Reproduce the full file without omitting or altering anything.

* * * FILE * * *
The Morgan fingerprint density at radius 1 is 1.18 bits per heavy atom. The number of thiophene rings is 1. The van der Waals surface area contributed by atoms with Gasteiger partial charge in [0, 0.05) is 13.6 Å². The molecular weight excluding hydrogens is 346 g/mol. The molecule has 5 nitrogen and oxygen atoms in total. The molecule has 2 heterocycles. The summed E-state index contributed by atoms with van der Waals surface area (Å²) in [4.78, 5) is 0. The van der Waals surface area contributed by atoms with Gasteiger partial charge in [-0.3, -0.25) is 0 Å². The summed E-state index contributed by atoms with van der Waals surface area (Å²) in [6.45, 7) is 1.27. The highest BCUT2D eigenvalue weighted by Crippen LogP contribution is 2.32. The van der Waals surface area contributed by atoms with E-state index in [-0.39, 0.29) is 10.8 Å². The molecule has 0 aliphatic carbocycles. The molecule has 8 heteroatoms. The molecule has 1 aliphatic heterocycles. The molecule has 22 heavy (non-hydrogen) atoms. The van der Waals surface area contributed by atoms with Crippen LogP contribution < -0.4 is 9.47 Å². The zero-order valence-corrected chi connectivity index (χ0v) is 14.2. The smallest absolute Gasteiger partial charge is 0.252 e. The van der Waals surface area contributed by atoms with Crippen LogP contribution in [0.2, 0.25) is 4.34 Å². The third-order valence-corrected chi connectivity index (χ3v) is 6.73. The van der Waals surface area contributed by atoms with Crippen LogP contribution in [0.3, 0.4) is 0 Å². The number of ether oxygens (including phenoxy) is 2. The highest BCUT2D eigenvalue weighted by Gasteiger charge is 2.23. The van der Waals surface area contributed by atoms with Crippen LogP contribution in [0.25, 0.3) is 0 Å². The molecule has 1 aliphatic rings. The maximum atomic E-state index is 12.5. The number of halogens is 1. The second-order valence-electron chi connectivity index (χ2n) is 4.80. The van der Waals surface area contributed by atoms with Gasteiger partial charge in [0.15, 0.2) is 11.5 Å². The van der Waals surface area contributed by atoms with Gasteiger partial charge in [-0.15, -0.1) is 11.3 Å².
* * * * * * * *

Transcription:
The Morgan fingerprint density at radius 1 is 1.18 bits per heavy atom. The number of thiophene rings is 1. The van der Waals surface area contributed by atoms with Gasteiger partial charge in [0, 0.05) is 13.6 Å². The molecular weight excluding hydrogens is 346 g/mol. The molecule has 5 nitrogen and oxygen atoms in total. The molecule has 2 heterocycles. The summed E-state index contributed by atoms with van der Waals surface area (Å²) in [4.78, 5) is 0. The van der Waals surface area contributed by atoms with Gasteiger partial charge in [-0.3, -0.25) is 0 Å². The summed E-state index contributed by atoms with van der Waals surface area (Å²) in [6.45, 7) is 1.27. The highest BCUT2D eigenvalue weighted by Crippen LogP contribution is 2.32. The van der Waals surface area contributed by atoms with E-state index in [-0.39, 0.29) is 10.8 Å². The molecule has 0 aliphatic carbocycles. The molecule has 8 heteroatoms. The molecule has 1 aliphatic heterocycles. The molecule has 22 heavy (non-hydrogen) atoms. The van der Waals surface area contributed by atoms with Crippen LogP contribution < -0.4 is 9.47 Å². The zero-order valence-corrected chi connectivity index (χ0v) is 14.2. The smallest absolute Gasteiger partial charge is 0.252 e. The van der Waals surface area contributed by atoms with Crippen LogP contribution in [0.2, 0.25) is 4.34 Å². The third-order valence-corrected chi connectivity index (χ3v) is 6.73. The van der Waals surface area contributed by atoms with Crippen LogP contribution in [0.3, 0.4) is 0 Å². The number of ether oxygens (including phenoxy) is 2. The highest BCUT2D eigenvalue weighted by Gasteiger charge is 2.23. The van der Waals surface area contributed by atoms with Crippen LogP contribution in [0.25, 0.3) is 0 Å². The molecule has 1 aliphatic rings. The maximum atomic E-state index is 12.5. The number of halogens is 1. The second-order valence-electron chi connectivity index (χ2n) is 4.80. The van der Waals surface area contributed by atoms with Gasteiger partial charge in [0.15, 0.2) is 11.5 Å². The van der Waals surface area contributed by atoms with Gasteiger partial charge in [-0.15, -0.1) is 11.3 Å².